Head to head brawl: should drug companies be trusted to conduct research trials on their own drugs?

It may seem to the casual observer that the U.K.’s Great Oxford Debate (held in September at Oxford University and covered last month in the British Medical Journal) resembled a fight between the fox and the farmer over which one of them should be in charge of the henhouse. In one corner, wearing the red silk shorts, you had physician, activist and Bad Science blogger Dr. Ben Goldacre, who argues that the financial interests of a drug company lead to distorted clinical evidence when they run research trials on their own drugs.  In this corner, in the shiny blue Spandex, you had consultant Vincent Lawton, a Big Pharma veteran (most notably as a 26-year executive with drug giant Merck Pharmaceuticals), arguing that adequate safeguards already exist to keep a drug company’s research bias nicely  in check.

With the British Medical Journal refereeing the rumble, let’s tune in for Round One, led off by Vincent Lawton:  Continue reading

Warning: clinical trials funded by drug companies may appear more truthful than they actually are

gabapentinWell, here’s a shocker: apparently, there appears to be a difference between internal drug company documents about the research trials that they fund, and the articles reporting that research that end up in medical journals. The New England Journal of Medicine calls this ‘selective outcome reporting’, but for the sake of clarity, let’s just call it ‘lying’.

At first blush, the process of getting drug research results published seems straightforward enough. Since 2005, the International Committee of Medical Journal Editors has even required all research investigators to register their clinical trials prior to participant enrollment as a pre-condition for publishing the trial’s findings in member journals.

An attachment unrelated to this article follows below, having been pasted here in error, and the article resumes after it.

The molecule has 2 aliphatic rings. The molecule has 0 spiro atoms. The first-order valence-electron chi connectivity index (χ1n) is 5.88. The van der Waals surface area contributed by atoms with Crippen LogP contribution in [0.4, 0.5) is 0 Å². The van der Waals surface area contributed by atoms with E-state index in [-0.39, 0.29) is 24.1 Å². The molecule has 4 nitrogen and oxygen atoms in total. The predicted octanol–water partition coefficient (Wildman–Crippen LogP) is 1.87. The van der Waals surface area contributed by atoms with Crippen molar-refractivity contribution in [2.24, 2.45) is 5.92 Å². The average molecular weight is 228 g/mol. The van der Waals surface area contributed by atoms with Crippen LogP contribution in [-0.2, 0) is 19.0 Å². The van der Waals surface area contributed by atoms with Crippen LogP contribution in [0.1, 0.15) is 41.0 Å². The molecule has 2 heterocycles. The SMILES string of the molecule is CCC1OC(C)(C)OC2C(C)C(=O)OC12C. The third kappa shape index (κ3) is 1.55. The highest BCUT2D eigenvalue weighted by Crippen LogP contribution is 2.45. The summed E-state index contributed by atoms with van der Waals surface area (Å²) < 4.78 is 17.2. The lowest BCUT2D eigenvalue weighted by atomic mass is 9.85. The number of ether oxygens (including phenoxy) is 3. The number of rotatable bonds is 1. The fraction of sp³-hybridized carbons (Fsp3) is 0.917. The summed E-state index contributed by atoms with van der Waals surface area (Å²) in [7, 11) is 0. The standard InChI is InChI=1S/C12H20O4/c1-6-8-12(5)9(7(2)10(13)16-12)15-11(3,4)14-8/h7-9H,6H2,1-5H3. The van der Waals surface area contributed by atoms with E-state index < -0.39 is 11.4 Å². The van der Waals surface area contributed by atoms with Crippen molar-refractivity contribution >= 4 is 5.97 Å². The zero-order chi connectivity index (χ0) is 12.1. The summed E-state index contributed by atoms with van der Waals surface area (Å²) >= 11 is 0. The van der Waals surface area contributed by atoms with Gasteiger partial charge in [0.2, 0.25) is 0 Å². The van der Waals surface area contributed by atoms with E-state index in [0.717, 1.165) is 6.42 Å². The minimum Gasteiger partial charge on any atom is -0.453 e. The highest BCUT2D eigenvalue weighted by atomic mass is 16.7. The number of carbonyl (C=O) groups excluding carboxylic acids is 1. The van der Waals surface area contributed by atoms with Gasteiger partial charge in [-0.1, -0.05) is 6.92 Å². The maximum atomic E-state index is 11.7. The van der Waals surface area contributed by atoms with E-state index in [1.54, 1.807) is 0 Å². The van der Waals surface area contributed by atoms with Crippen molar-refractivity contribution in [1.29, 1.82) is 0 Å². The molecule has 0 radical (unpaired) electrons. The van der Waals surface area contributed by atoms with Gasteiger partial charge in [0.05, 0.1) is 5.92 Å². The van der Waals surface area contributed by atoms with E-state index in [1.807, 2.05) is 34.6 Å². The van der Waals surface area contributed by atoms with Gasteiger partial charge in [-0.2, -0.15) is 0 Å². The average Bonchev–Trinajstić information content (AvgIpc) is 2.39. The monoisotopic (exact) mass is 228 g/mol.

So in a nutshell, researchers set out to run clinical trials, as they are legally required to do, on a particular drug. They have some specific purpose in mind before undertaking this research.  Will this drug ease pain? Reduce inflammation? Lower blood pressure? Treat cancer? That’s the primary outcome of the clinical trial they have in mind, which must be registered before they even begin recruiting people to participate in this study if they want to later submit their findings to a medical journal. Which of course they do.

In a study published today in the NEJM, researchers examined practices for clinical trials of a drug called gabapentin, better known by its brand name Neurontin, an epilepsy drug which was approved in late 1993 for use as an adjunctive medication to control partial seizures (meaning that it’s considered effective when added to other anti-seizure drugs). The research trials for this drug were all funded by Pfizer and Warner-Lambert’s sudsidiary drug company, Parke-Davis.

Researchers looked at 20 clinical trials of gabapentin for which there were internal Pfizer or Parke-Davis documents, 12 of which were ultimately published in medical journals. For eight of these 12 reported trials, the primary outcome defined in the ultimately published journal article differed from that described in the internal documentation protocol. Quelle surprise…  Continue reading